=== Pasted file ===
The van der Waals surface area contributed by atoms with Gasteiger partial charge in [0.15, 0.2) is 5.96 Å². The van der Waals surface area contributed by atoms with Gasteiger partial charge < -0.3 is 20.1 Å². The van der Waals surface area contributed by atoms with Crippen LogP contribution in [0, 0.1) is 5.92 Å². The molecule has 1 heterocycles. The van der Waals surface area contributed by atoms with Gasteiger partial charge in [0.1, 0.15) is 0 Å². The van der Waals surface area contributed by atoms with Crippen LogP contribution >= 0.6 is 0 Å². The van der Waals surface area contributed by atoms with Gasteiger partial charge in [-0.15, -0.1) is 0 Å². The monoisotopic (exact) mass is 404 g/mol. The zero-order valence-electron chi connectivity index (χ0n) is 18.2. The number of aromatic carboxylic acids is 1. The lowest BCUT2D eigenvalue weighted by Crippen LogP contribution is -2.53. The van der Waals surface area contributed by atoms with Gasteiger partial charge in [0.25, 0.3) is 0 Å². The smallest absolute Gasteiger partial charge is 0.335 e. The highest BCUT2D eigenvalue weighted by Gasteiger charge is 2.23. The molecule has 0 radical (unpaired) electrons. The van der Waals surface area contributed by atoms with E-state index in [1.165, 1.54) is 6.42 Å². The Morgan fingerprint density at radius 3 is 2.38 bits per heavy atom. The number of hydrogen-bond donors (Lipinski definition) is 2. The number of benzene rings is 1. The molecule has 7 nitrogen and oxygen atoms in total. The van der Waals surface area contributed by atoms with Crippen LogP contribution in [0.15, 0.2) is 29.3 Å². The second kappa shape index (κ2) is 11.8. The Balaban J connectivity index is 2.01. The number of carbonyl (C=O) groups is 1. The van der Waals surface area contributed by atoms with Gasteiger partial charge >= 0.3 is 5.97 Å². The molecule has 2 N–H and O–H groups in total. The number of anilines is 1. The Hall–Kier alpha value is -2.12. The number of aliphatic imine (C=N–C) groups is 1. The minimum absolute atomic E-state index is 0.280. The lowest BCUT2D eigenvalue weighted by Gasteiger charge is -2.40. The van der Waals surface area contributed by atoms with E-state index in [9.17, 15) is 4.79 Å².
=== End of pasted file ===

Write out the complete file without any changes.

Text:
The van der Waals surface area contributed by atoms with Gasteiger partial charge in [0.15, 0.2) is 5.96 Å². The van der Waals surface area contributed by atoms with Gasteiger partial charge < -0.3 is 20.1 Å². The van der Waals surface area contributed by atoms with Crippen LogP contribution in [0, 0.1) is 5.92 Å². The molecule has 1 heterocycles. The van der Waals surface area contributed by atoms with Gasteiger partial charge in [0.1, 0.15) is 0 Å². The van der Waals surface area contributed by atoms with Crippen LogP contribution >= 0.6 is 0 Å². The van der Waals surface area contributed by atoms with Gasteiger partial charge in [-0.15, -0.1) is 0 Å². The monoisotopic (exact) mass is 404 g/mol. The zero-order valence-electron chi connectivity index (χ0n) is 18.2. The number of aromatic carboxylic acids is 1. The lowest BCUT2D eigenvalue weighted by Crippen LogP contribution is -2.53. The van der Waals surface area contributed by atoms with Gasteiger partial charge in [0.25, 0.3) is 0 Å². The smallest absolute Gasteiger partial charge is 0.335 e. The highest BCUT2D eigenvalue weighted by Gasteiger charge is 2.23. The molecule has 0 radical (unpaired) electrons. The van der Waals surface area contributed by atoms with E-state index in [1.165, 1.54) is 6.42 Å². The Morgan fingerprint density at radius 3 is 2.38 bits per heavy atom. The number of hydrogen-bond donors (Lipinski definition) is 2. The number of benzene rings is 1. The molecule has 7 nitrogen and oxygen atoms in total. The van der Waals surface area contributed by atoms with Crippen LogP contribution in [0.15, 0.2) is 29.3 Å². The second kappa shape index (κ2) is 11.8. The Balaban J connectivity index is 2.01. The number of carbonyl (C=O) groups is 1. The van der Waals surface area contributed by atoms with Gasteiger partial charge >= 0.3 is 5.97 Å². The molecule has 2 N–H and O–H groups in total. The number of anilines is 1. The Hall–Kier alpha value is -2.12. The number of aliphatic imine (C=N–C) groups is 1. The minimum absolute atomic E-state index is 0.280. The lowest BCUT2D eigenvalue weighted by Gasteiger charge is -2.40. The van der Waals surface area contributed by atoms with E-state index in [9.17, 15) is 4.79 Å².